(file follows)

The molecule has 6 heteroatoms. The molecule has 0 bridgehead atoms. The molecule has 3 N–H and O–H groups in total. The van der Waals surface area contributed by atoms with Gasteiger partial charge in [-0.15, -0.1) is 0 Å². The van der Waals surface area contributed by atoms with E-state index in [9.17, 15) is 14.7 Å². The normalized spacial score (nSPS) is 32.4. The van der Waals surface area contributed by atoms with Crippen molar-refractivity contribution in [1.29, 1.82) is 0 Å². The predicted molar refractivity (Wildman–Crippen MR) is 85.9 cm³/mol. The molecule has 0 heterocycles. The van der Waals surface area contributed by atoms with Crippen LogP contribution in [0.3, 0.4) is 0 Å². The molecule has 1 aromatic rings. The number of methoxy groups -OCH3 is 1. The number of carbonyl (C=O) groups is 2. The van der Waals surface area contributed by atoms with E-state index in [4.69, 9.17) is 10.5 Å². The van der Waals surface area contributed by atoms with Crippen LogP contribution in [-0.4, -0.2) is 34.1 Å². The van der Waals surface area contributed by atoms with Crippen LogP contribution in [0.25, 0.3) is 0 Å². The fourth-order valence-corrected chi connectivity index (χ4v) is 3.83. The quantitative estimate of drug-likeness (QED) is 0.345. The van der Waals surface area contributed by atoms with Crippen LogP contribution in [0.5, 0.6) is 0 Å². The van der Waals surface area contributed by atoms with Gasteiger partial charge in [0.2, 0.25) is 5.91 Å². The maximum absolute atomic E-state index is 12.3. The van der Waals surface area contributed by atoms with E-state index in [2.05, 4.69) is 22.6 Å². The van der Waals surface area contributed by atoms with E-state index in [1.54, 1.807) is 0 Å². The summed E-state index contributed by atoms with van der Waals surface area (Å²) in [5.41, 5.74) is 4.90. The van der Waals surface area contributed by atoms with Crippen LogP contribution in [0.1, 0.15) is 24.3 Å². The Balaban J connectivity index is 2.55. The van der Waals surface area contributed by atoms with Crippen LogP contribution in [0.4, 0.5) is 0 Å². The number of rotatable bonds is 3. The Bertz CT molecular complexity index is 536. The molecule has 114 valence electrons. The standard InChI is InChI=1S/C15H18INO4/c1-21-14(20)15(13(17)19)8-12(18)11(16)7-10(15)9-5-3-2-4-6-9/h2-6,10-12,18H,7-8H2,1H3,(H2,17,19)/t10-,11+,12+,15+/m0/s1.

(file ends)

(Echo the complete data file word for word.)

The molecule has 6 heteroatoms. The molecule has 0 bridgehead atoms. The molecule has 3 N–H and O–H groups in total. The van der Waals surface area contributed by atoms with Gasteiger partial charge in [-0.15, -0.1) is 0 Å². The van der Waals surface area contributed by atoms with E-state index in [9.17, 15) is 14.7 Å². The normalized spacial score (nSPS) is 32.4. The van der Waals surface area contributed by atoms with Crippen molar-refractivity contribution in [1.29, 1.82) is 0 Å². The predicted molar refractivity (Wildman–Crippen MR) is 85.9 cm³/mol. The molecule has 0 heterocycles. The van der Waals surface area contributed by atoms with Crippen LogP contribution in [0.3, 0.4) is 0 Å². The molecule has 1 aromatic rings. The number of methoxy groups -OCH3 is 1. The number of carbonyl (C=O) groups is 2. The van der Waals surface area contributed by atoms with E-state index in [4.69, 9.17) is 10.5 Å². The van der Waals surface area contributed by atoms with Crippen LogP contribution in [-0.4, -0.2) is 34.1 Å². The van der Waals surface area contributed by atoms with Crippen LogP contribution in [0.25, 0.3) is 0 Å². The fourth-order valence-corrected chi connectivity index (χ4v) is 3.83. The quantitative estimate of drug-likeness (QED) is 0.345. The van der Waals surface area contributed by atoms with Crippen LogP contribution in [0.5, 0.6) is 0 Å². The van der Waals surface area contributed by atoms with Gasteiger partial charge in [0.2, 0.25) is 5.91 Å². The maximum absolute atomic E-state index is 12.3. The van der Waals surface area contributed by atoms with E-state index in [2.05, 4.69) is 22.6 Å². The van der Waals surface area contributed by atoms with E-state index in [1.54, 1.807) is 0 Å². The summed E-state index contributed by atoms with van der Waals surface area (Å²) in [5.41, 5.74) is 4.90. The van der Waals surface area contributed by atoms with Crippen LogP contribution in [0.1, 0.15) is 24.3 Å². The Balaban J connectivity index is 2.55. The van der Waals surface area contributed by atoms with Crippen LogP contribution in [0.4, 0.5) is 0 Å². The number of rotatable bonds is 3. The Bertz CT molecular complexity index is 536. The molecule has 114 valence electrons. The standard InChI is InChI=1S/C15H18INO4/c1-21-14(20)15(13(17)19)8-12(18)11(16)7-10(15)9-5-3-2-4-6-9/h2-6,10-12,18H,7-8H2,1H3,(H2,17,19)/t10-,11+,12+,15+/m0/s1.